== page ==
Mastercard makes an antifraud deal of its own 

Contact: Jordan McKee 

After December reaches by Visa and American Express for card-not-present (CNP) antifraud providers, Mastercard makes its move in this space. With the purchase of NuData Security, it gains digital identity and behavioral biometrics capabilities that will play an important role as EMV and growing transaction volumes continue to push fraud into digital channels.

A recent study of 500 US merchants by 451 Research underscored the severity of this problem, showing that 60% of respondents are experiencing an increase in fraudulent activity in their digital commerce channels compared with this time last year. This problem will only be exacerbated as the Internet of Things (IoT) spreads commerce into myriad new connected devices, increasing chargeback and data breach risks for merchants.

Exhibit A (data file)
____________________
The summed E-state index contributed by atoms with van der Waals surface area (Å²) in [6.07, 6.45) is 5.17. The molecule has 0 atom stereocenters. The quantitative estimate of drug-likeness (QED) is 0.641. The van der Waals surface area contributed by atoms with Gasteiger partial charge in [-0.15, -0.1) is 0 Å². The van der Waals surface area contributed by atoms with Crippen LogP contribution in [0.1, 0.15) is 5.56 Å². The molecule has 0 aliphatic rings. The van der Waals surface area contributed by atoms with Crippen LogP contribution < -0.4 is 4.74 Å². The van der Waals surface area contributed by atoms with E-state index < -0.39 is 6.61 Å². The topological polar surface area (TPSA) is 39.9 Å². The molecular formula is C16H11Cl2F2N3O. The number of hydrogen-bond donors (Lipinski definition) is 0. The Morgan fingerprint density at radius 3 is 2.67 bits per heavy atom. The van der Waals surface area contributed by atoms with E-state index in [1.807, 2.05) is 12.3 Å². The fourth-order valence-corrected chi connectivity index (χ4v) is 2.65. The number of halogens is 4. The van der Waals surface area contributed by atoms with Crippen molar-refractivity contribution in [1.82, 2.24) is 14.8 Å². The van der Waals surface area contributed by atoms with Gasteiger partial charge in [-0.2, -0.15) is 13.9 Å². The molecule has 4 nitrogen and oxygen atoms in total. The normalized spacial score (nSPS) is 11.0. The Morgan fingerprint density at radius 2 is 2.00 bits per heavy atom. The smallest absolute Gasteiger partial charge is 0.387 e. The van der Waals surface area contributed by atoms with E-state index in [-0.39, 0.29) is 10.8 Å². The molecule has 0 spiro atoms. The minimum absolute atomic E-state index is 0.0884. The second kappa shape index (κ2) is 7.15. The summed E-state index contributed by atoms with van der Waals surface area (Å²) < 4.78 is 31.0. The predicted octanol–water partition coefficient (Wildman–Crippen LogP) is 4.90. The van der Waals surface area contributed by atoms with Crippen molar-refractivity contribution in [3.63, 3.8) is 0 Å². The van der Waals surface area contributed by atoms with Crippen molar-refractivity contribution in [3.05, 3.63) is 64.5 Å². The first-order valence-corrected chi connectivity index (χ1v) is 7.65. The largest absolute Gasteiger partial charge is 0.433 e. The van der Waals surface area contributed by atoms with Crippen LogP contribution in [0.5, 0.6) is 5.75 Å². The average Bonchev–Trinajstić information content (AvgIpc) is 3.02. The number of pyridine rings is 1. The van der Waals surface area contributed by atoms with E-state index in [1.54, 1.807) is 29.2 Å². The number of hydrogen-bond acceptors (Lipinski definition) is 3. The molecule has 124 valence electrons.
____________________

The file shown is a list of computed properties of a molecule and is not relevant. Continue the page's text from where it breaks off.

Given its scale and complexity, IoT presents a security threat an order of magnitude greater than anything the payments industry has previously experienced. Payment networks and their partners are increasingly being required to operate in foreign environments that differ greatly from traditional CNP channels, such as web browsers. The spread of commerce to new connected endpoints will require new technology, talent and security approaches to ensure that the integrity of the card issuance ecosystem remains intact.

While Mastercard has positioned its pickup of NuData as an IoT antifraud play – and could conceivably extend NuData’s technology into various IoT settings over time – we see near-term applicability to traditional CNP antifraud use cases. In particular, its work around digital identity and biometrics will help extend Mastercard’s security efforts from the network to the device, helping to combat the wave of fraud currently occurring in mobile and e-commerce. Terms of the deal weren’t disclosed. NuData had about 70 employees.

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